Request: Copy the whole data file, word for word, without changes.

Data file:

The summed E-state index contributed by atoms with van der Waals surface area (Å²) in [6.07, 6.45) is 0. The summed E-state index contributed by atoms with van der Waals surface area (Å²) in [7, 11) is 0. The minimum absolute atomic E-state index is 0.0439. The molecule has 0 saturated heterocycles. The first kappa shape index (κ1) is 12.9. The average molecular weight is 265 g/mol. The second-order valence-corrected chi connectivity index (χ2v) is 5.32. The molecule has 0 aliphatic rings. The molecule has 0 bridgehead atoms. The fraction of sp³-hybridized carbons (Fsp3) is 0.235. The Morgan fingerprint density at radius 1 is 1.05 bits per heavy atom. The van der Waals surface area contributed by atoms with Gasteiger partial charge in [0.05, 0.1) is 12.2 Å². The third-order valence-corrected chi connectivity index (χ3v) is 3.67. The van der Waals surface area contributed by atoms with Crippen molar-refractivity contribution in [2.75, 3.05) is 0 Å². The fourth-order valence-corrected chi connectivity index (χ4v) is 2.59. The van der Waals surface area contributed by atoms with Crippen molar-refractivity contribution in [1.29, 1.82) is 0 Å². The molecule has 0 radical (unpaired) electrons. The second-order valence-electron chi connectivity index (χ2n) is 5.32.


The summed E-state index contributed by atoms with van der Waals surface area (Å²) in [6.07, 6.45) is 0. The summed E-state index contributed by atoms with van der Waals surface area (Å²) in [7, 11) is 0. The minimum absolute atomic E-state index is 0.0439. The molecule has 0 saturated heterocycles. The first kappa shape index (κ1) is 12.9. The average molecular weight is 265 g/mol. The second-order valence-corrected chi connectivity index (χ2v) is 5.32. The molecule has 0 aliphatic rings. The molecule has 0 bridgehead atoms. The fraction of sp³-hybridized carbons (Fsp3) is 0.235. The Morgan fingerprint density at radius 1 is 1.05 bits per heavy atom. The van der Waals surface area contributed by atoms with Gasteiger partial charge in [0.05, 0.1) is 12.2 Å². The third-order valence-corrected chi connectivity index (χ3v) is 3.67. The van der Waals surface area contributed by atoms with Crippen molar-refractivity contribution in [2.75, 3.05) is 0 Å². The fourth-order valence-corrected chi connectivity index (χ4v) is 2.59. The van der Waals surface area contributed by atoms with Crippen molar-refractivity contribution in [1.29, 1.82) is 0 Å². The molecule has 0 radical (unpaired) electrons. The second-order valence-electron chi connectivity index (χ2n) is 5.32.